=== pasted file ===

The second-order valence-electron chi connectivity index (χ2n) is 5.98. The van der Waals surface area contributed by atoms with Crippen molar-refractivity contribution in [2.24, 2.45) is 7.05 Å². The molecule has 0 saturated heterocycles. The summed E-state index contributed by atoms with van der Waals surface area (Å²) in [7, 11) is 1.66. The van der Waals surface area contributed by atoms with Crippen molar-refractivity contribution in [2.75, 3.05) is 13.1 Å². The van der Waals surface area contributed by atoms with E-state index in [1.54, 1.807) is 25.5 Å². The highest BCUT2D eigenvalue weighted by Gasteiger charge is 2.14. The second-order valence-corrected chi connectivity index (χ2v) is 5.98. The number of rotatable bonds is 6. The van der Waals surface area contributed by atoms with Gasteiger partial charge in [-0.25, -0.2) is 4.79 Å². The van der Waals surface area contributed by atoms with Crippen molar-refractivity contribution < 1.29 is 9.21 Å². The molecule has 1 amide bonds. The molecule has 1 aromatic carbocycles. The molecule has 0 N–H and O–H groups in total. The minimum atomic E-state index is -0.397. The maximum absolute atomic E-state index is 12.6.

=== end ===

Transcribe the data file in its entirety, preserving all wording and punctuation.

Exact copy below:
The second-order valence-electron chi connectivity index (χ2n) is 5.98. The van der Waals surface area contributed by atoms with Crippen molar-refractivity contribution in [2.24, 2.45) is 7.05 Å². The molecule has 0 saturated heterocycles. The summed E-state index contributed by atoms with van der Waals surface area (Å²) in [7, 11) is 1.66. The van der Waals surface area contributed by atoms with Crippen molar-refractivity contribution in [2.75, 3.05) is 13.1 Å². The van der Waals surface area contributed by atoms with E-state index in [1.54, 1.807) is 25.5 Å². The highest BCUT2D eigenvalue weighted by Gasteiger charge is 2.14. The second-order valence-corrected chi connectivity index (χ2v) is 5.98. The number of rotatable bonds is 6. The van der Waals surface area contributed by atoms with Gasteiger partial charge in [-0.25, -0.2) is 4.79 Å². The van der Waals surface area contributed by atoms with Crippen molar-refractivity contribution < 1.29 is 9.21 Å². The molecule has 1 amide bonds. The molecule has 1 aromatic carbocycles. The molecule has 0 N–H and O–H groups in total. The minimum atomic E-state index is -0.397. The maximum absolute atomic E-state index is 12.6.